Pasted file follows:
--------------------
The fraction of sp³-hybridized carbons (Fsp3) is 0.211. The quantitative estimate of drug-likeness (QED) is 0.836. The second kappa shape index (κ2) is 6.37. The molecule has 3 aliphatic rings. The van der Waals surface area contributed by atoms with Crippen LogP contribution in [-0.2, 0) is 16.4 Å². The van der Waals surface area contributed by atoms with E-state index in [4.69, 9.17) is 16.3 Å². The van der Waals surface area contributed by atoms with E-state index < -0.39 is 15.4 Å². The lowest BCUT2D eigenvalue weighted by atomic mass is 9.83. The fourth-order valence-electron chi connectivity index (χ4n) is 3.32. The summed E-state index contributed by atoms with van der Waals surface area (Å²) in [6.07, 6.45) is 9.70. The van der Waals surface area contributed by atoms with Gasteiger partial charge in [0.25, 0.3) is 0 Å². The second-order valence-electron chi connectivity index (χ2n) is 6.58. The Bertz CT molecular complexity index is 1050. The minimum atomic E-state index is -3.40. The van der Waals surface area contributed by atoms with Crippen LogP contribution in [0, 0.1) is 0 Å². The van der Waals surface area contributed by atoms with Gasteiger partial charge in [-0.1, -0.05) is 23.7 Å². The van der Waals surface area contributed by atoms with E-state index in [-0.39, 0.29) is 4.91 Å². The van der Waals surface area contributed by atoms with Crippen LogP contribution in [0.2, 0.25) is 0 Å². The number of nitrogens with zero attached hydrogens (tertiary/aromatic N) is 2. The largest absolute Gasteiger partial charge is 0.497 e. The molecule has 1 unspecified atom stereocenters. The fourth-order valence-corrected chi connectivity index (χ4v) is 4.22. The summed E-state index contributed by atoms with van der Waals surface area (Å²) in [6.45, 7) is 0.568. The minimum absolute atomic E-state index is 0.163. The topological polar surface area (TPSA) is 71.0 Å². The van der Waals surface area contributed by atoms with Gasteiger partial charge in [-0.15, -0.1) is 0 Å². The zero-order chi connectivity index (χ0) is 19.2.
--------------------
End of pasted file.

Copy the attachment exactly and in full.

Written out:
The fraction of sp³-hybridized carbons (Fsp3) is 0.211. The quantitative estimate of drug-likeness (QED) is 0.836. The second kappa shape index (κ2) is 6.37. The molecule has 3 aliphatic rings. The van der Waals surface area contributed by atoms with Crippen LogP contribution in [-0.2, 0) is 16.4 Å². The van der Waals surface area contributed by atoms with E-state index in [4.69, 9.17) is 16.3 Å². The van der Waals surface area contributed by atoms with E-state index < -0.39 is 15.4 Å². The lowest BCUT2D eigenvalue weighted by atomic mass is 9.83. The fourth-order valence-electron chi connectivity index (χ4n) is 3.32. The summed E-state index contributed by atoms with van der Waals surface area (Å²) in [6.07, 6.45) is 9.70. The van der Waals surface area contributed by atoms with Gasteiger partial charge in [0.25, 0.3) is 0 Å². The second-order valence-electron chi connectivity index (χ2n) is 6.58. The Bertz CT molecular complexity index is 1050. The minimum atomic E-state index is -3.40. The van der Waals surface area contributed by atoms with Crippen LogP contribution in [0, 0.1) is 0 Å². The van der Waals surface area contributed by atoms with Gasteiger partial charge in [-0.1, -0.05) is 23.7 Å². The van der Waals surface area contributed by atoms with E-state index in [-0.39, 0.29) is 4.91 Å². The van der Waals surface area contributed by atoms with Crippen LogP contribution in [0.2, 0.25) is 0 Å². The number of nitrogens with zero attached hydrogens (tertiary/aromatic N) is 2. The largest absolute Gasteiger partial charge is 0.497 e. The molecule has 1 unspecified atom stereocenters. The fourth-order valence-corrected chi connectivity index (χ4v) is 4.22. The summed E-state index contributed by atoms with van der Waals surface area (Å²) in [6.45, 7) is 0.568. The minimum absolute atomic E-state index is 0.163. The topological polar surface area (TPSA) is 71.0 Å². The van der Waals surface area contributed by atoms with Gasteiger partial charge in [-0.15, -0.1) is 0 Å². The zero-order chi connectivity index (χ0) is 19.2.